Starbird said the estimated cost of converting the property into a park would be $1.5 million, based on previous city experience.
Manhattan Avenue residents have suggested a mini-park for the site, saluting the history of the region and providing park space for residents of Montrose and La Crescenta.
Barbara Hannegan, owner of the Bonetto house, an adjacent historic property, endorsed the idea, as did historian Mike Lawler. The city must still decide on what projects are to be funded.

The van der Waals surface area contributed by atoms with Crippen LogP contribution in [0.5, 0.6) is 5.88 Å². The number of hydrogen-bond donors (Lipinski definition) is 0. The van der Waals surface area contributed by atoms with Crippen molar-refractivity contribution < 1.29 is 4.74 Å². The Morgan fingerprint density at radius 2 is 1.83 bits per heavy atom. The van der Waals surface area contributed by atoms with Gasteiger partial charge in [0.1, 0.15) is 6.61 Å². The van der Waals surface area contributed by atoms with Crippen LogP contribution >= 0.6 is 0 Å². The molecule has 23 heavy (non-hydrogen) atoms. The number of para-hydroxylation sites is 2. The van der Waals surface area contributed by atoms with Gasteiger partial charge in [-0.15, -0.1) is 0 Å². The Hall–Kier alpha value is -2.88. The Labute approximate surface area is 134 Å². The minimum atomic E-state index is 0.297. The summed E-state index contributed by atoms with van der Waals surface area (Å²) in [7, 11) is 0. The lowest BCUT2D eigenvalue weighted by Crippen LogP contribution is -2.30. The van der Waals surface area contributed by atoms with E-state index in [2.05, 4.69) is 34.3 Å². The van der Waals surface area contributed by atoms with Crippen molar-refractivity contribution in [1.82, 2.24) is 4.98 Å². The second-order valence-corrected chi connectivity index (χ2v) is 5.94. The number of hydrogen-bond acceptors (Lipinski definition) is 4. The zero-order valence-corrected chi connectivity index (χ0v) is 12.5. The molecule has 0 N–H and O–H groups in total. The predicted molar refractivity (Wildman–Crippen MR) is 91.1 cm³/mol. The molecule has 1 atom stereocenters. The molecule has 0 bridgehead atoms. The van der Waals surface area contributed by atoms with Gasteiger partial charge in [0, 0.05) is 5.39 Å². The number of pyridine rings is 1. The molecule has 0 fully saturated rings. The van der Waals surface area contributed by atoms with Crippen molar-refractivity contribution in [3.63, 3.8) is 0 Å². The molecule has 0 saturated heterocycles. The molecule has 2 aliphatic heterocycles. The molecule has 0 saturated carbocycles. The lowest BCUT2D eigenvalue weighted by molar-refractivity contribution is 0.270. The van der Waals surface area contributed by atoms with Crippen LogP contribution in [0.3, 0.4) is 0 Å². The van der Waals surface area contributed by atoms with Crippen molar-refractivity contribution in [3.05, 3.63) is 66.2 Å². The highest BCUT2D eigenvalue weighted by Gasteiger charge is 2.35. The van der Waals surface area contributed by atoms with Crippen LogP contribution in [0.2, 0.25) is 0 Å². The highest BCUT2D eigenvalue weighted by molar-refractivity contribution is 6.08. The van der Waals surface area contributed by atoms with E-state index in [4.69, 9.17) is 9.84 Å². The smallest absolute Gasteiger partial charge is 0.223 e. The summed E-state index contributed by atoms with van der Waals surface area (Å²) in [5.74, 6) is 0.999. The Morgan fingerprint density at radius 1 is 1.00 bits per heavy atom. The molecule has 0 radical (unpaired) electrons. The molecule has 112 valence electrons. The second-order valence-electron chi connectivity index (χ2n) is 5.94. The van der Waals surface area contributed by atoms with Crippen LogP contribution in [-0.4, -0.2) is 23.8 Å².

The council was also briefed on a possible dog park location on Camino San Rafael, about a mile north of Mountain Avenue. The two-acre site would cost about $485,000 to develop into a facility for small and large dogs.
Starbird said that based on community requests, he expected such a facility to be popular and highly utilized. The county is also considering a dog park for Two Strike Park.
A community swimming pool at Pacific Park is on the list, for a possible $8 million price tag, and a larger, more centrally located aquatics facility was also discussed, in the $12.5 million to $20 million range.
Starbird said he hoped the council could begin making some funding decisions as early as next week. The capital budget extends out over the next 10 years.